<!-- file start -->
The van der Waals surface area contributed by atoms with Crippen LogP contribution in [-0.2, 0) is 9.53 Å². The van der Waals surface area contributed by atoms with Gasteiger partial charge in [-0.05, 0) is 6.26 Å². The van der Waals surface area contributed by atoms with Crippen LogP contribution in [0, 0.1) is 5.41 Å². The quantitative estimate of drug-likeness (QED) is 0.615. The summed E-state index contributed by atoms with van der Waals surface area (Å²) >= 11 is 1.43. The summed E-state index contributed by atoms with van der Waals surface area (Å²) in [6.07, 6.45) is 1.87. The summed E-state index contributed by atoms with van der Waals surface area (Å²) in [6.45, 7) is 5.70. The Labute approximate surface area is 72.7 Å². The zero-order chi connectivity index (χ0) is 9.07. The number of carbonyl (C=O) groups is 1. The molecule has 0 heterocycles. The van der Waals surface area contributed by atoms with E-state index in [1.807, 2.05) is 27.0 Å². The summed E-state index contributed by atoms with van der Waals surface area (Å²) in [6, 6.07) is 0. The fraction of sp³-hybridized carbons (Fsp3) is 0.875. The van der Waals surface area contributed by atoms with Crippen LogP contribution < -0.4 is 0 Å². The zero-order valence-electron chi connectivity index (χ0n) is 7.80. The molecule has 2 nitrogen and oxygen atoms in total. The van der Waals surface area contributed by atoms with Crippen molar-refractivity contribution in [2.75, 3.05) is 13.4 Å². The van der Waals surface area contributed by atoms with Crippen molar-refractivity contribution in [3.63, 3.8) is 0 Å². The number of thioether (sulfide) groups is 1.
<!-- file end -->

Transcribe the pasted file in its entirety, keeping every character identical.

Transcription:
The van der Waals surface area contributed by atoms with Crippen LogP contribution in [-0.2, 0) is 9.53 Å². The van der Waals surface area contributed by atoms with Gasteiger partial charge in [-0.05, 0) is 6.26 Å². The van der Waals surface area contributed by atoms with Crippen LogP contribution in [0, 0.1) is 5.41 Å². The quantitative estimate of drug-likeness (QED) is 0.615. The summed E-state index contributed by atoms with van der Waals surface area (Å²) >= 11 is 1.43. The summed E-state index contributed by atoms with van der Waals surface area (Å²) in [6.07, 6.45) is 1.87. The summed E-state index contributed by atoms with van der Waals surface area (Å²) in [6.45, 7) is 5.70. The Labute approximate surface area is 72.7 Å². The zero-order chi connectivity index (χ0) is 9.07. The number of carbonyl (C=O) groups is 1. The molecule has 0 heterocycles. The van der Waals surface area contributed by atoms with E-state index in [1.807, 2.05) is 27.0 Å². The summed E-state index contributed by atoms with van der Waals surface area (Å²) in [6, 6.07) is 0. The fraction of sp³-hybridized carbons (Fsp3) is 0.875. The van der Waals surface area contributed by atoms with Crippen LogP contribution < -0.4 is 0 Å². The zero-order valence-electron chi connectivity index (χ0n) is 7.80. The molecule has 2 nitrogen and oxygen atoms in total. The van der Waals surface area contributed by atoms with Crippen molar-refractivity contribution in [2.75, 3.05) is 13.4 Å². The van der Waals surface area contributed by atoms with Crippen molar-refractivity contribution in [3.63, 3.8) is 0 Å². The number of thioether (sulfide) groups is 1.